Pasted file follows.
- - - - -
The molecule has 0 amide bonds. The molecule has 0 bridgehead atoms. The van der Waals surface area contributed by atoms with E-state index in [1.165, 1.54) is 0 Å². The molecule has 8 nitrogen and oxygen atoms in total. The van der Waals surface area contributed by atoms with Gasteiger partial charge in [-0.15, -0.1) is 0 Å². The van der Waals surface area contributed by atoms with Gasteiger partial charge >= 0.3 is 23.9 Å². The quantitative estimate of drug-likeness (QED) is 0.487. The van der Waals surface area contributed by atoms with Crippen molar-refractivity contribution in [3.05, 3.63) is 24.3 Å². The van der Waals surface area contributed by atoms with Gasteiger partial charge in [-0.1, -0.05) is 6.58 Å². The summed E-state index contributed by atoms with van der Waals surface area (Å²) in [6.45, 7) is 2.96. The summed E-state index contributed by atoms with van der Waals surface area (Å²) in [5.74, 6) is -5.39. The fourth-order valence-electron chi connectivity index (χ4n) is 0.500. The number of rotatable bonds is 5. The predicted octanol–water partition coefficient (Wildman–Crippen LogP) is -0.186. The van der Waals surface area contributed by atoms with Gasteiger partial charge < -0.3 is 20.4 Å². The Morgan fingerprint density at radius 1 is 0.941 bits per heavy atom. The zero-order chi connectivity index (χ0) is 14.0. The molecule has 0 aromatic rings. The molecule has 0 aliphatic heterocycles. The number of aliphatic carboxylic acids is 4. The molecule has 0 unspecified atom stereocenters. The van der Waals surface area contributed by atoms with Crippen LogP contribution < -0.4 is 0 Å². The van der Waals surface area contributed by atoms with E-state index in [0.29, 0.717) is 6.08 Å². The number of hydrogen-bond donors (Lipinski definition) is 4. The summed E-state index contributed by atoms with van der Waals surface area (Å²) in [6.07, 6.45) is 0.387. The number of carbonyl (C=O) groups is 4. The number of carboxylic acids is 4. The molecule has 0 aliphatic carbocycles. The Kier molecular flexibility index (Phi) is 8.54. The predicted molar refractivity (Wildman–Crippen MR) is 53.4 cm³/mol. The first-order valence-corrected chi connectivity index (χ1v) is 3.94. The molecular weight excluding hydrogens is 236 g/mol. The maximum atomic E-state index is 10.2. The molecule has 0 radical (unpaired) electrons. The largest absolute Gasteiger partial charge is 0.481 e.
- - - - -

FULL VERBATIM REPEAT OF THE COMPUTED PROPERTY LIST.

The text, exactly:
The molecule has 0 amide bonds. The molecule has 0 bridgehead atoms. The van der Waals surface area contributed by atoms with E-state index in [1.165, 1.54) is 0 Å². The molecule has 8 nitrogen and oxygen atoms in total. The van der Waals surface area contributed by atoms with Gasteiger partial charge in [-0.15, -0.1) is 0 Å². The van der Waals surface area contributed by atoms with Gasteiger partial charge >= 0.3 is 23.9 Å². The quantitative estimate of drug-likeness (QED) is 0.487. The van der Waals surface area contributed by atoms with Crippen molar-refractivity contribution in [3.05, 3.63) is 24.3 Å². The van der Waals surface area contributed by atoms with Gasteiger partial charge in [-0.1, -0.05) is 6.58 Å². The summed E-state index contributed by atoms with van der Waals surface area (Å²) in [6.45, 7) is 2.96. The summed E-state index contributed by atoms with van der Waals surface area (Å²) in [5.74, 6) is -5.39. The fourth-order valence-electron chi connectivity index (χ4n) is 0.500. The number of rotatable bonds is 5. The predicted octanol–water partition coefficient (Wildman–Crippen LogP) is -0.186. The van der Waals surface area contributed by atoms with Gasteiger partial charge < -0.3 is 20.4 Å². The Morgan fingerprint density at radius 1 is 0.941 bits per heavy atom. The zero-order chi connectivity index (χ0) is 14.0. The molecule has 0 aromatic rings. The molecule has 0 aliphatic heterocycles. The number of aliphatic carboxylic acids is 4. The molecule has 0 unspecified atom stereocenters. The van der Waals surface area contributed by atoms with Crippen LogP contribution < -0.4 is 0 Å². The van der Waals surface area contributed by atoms with E-state index in [0.29, 0.717) is 6.08 Å². The number of hydrogen-bond donors (Lipinski definition) is 4. The summed E-state index contributed by atoms with van der Waals surface area (Å²) in [6.07, 6.45) is 0.387. The number of carbonyl (C=O) groups is 4. The number of carboxylic acids is 4. The molecule has 0 aliphatic carbocycles. The Kier molecular flexibility index (Phi) is 8.54. The predicted molar refractivity (Wildman–Crippen MR) is 53.4 cm³/mol. The first-order valence-corrected chi connectivity index (χ1v) is 3.94. The molecular weight excluding hydrogens is 236 g/mol. The maximum atomic E-state index is 10.2. The molecule has 0 radical (unpaired) electrons. The largest absolute Gasteiger partial charge is 0.481 e.